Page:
Though startup costs are significant, many local growers who have created businesses growing hydroponically managed to keep initial overhead costs down by converting existing greenhouses, which often meant replacing entire irrigation systems, and retrofitting spaces to house new equipment for holding and monitoring circulating nutrient solutions. Home Town Farms went that route, and Mike Castro expects to see more of that. “I see more growers converting to some type of more efficient ways to manage the water usage in their crops. The combination of hydroponics and shadehouse or full blown greenhouse is the future for higher production. As we continue to introduce more products into the market, and demonstrate that we can produce high quality, nutrient dense, and most importantly, excellent tasting products, the sky is the limit.”

Recognizing the hurdles inherent to converting to hydroponics or starting from the ground up, hydroponic growing systems seek to address the most pressing challenges facing San Diego County farmers, and bring new opportunity. “We are intrigued by the integration of organics within hydroponics (hydro-organics), and harnessing the power of biological processes which naturally occur,” says Colin Archipley. Mike Castro says he enjoys “the fact that when done correctly, you get "instant gratification" based on the quick plant responses to water and fertilizer. I also like the cleanliness and lack of having to deal with weeds and the pests and problems associated.” Sean Keany at Sundial: “What I find most satisfying about growing products hydroponically is the health of the veggies for your body. I believe that there needs to be a major change in our corporate food system and the overall health and well-being of our nation, and in the process of wanting to grow something healthy we discovered all of the sustainability benefits of greenhouse grown hydroponics and it became apparent that this was the path for us.”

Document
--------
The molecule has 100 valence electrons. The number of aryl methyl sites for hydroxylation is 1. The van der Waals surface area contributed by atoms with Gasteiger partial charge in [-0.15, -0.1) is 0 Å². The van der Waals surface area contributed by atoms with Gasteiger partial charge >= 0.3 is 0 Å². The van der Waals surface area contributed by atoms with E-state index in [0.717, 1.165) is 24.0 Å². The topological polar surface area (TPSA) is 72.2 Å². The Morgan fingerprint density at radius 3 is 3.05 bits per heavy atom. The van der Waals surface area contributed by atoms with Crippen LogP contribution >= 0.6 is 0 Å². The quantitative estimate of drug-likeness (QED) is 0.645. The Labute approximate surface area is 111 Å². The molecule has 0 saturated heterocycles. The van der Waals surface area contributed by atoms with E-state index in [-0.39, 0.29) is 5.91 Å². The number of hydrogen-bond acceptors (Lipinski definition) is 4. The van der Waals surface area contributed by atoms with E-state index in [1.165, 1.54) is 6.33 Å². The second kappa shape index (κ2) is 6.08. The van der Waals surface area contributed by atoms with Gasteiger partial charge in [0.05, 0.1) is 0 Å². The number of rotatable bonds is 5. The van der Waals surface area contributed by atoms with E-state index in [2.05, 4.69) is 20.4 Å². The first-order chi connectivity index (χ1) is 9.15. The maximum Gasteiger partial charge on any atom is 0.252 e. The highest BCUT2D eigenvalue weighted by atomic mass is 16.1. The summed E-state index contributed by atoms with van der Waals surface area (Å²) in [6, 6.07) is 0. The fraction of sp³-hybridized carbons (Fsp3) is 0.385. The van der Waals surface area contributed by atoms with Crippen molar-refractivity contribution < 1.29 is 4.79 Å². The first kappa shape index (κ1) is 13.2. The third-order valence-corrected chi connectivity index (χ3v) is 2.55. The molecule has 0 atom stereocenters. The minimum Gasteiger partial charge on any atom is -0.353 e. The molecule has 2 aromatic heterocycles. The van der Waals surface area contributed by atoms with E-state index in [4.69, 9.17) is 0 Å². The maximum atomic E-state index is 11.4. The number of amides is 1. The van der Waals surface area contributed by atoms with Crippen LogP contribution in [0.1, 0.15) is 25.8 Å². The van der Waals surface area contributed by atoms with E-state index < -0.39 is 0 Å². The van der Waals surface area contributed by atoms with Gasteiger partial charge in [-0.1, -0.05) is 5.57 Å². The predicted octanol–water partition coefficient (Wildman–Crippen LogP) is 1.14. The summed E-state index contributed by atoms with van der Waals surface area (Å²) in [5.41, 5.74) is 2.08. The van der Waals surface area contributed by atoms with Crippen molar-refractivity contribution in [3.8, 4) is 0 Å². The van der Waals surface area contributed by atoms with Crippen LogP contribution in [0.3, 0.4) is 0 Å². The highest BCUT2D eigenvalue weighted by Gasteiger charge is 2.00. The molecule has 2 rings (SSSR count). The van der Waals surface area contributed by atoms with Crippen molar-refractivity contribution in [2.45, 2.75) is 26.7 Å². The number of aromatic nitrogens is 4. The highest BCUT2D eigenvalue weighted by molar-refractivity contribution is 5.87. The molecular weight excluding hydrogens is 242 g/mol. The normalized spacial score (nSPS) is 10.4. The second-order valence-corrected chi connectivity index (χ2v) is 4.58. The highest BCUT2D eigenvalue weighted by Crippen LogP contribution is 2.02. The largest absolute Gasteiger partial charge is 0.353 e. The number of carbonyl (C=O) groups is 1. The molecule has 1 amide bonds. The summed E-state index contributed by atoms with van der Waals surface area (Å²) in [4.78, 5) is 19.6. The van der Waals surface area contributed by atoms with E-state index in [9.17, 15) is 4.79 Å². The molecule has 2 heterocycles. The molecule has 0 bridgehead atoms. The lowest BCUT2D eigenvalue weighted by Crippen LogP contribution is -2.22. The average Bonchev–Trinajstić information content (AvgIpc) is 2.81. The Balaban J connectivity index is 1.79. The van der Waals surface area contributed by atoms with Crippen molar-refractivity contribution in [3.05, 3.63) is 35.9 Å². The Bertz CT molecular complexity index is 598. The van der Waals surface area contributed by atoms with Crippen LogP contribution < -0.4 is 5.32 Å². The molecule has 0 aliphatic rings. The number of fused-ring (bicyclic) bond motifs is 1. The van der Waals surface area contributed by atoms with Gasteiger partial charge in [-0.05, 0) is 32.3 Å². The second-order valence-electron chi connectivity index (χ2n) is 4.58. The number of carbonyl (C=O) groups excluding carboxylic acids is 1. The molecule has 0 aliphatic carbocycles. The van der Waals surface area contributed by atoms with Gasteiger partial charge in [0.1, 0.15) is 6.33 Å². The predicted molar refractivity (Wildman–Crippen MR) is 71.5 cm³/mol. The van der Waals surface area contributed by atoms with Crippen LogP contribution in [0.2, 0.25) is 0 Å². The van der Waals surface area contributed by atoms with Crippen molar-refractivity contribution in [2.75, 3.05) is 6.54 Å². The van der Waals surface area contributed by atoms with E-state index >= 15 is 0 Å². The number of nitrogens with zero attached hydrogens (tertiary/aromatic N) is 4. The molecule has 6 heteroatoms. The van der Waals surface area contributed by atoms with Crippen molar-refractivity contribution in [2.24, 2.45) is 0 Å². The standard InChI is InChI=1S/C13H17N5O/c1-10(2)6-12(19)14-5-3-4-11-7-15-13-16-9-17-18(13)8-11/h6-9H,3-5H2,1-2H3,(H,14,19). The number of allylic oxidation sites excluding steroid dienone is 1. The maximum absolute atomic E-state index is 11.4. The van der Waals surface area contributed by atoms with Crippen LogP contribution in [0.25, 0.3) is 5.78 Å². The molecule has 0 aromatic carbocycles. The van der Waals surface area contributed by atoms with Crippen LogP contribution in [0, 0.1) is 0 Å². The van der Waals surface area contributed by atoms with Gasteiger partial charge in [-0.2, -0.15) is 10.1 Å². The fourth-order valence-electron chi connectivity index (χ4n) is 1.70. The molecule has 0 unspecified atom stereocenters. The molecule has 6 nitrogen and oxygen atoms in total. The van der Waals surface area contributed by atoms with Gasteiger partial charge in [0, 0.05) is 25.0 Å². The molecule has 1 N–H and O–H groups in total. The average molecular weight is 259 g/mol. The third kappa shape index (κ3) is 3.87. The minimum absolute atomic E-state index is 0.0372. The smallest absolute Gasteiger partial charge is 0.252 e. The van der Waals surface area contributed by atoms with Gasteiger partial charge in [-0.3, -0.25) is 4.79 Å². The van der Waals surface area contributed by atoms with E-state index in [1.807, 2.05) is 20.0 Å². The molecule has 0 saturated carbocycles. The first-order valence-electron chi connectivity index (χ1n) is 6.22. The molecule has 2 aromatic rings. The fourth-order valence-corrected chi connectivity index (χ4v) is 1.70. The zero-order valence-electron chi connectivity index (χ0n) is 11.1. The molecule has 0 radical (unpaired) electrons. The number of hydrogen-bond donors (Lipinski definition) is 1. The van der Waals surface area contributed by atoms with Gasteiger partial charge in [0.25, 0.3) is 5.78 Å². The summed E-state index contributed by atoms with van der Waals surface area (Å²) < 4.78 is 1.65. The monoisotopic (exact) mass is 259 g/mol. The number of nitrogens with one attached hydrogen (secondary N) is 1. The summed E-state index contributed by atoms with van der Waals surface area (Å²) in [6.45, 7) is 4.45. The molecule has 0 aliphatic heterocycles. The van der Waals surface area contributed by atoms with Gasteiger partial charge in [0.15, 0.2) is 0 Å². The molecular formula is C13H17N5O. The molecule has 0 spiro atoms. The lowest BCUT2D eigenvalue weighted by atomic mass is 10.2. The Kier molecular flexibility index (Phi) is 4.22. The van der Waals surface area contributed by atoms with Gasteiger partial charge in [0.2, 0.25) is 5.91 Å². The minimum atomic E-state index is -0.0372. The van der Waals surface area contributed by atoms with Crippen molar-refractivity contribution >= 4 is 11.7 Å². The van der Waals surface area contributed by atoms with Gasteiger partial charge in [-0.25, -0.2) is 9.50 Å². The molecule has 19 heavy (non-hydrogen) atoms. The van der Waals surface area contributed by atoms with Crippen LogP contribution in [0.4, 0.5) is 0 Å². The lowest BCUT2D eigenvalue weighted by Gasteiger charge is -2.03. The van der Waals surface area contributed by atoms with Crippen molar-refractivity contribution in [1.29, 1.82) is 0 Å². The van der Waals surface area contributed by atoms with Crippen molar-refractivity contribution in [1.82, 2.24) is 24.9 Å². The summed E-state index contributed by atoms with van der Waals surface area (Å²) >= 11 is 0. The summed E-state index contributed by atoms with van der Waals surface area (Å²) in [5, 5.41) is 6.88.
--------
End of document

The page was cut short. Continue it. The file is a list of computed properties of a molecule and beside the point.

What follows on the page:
Is there a future for hydroponics in San Diego, and opportunity for growth? “Yes,” says Colin Archipley, “we continue to improve and learn new things. Most of what we are learning are smaller things, like planting techniques or fine tuning the controlled environment, but it continues to decrease shrinkage, increase yields, and decrease growth time, all of which leads us to become more efficient.” Sean Keany concurs, “I see a great opportunity for growth over the years, especially in Southern California and other desert regions of the world.  With the great increase in population conserving our resources while producing higher crop yields is a must, so I see much more innovation on the horizon.”

Friends of Farming San Diego County            420 South Broadway, Suite 200, Escondido, CA 92025          760-745-3023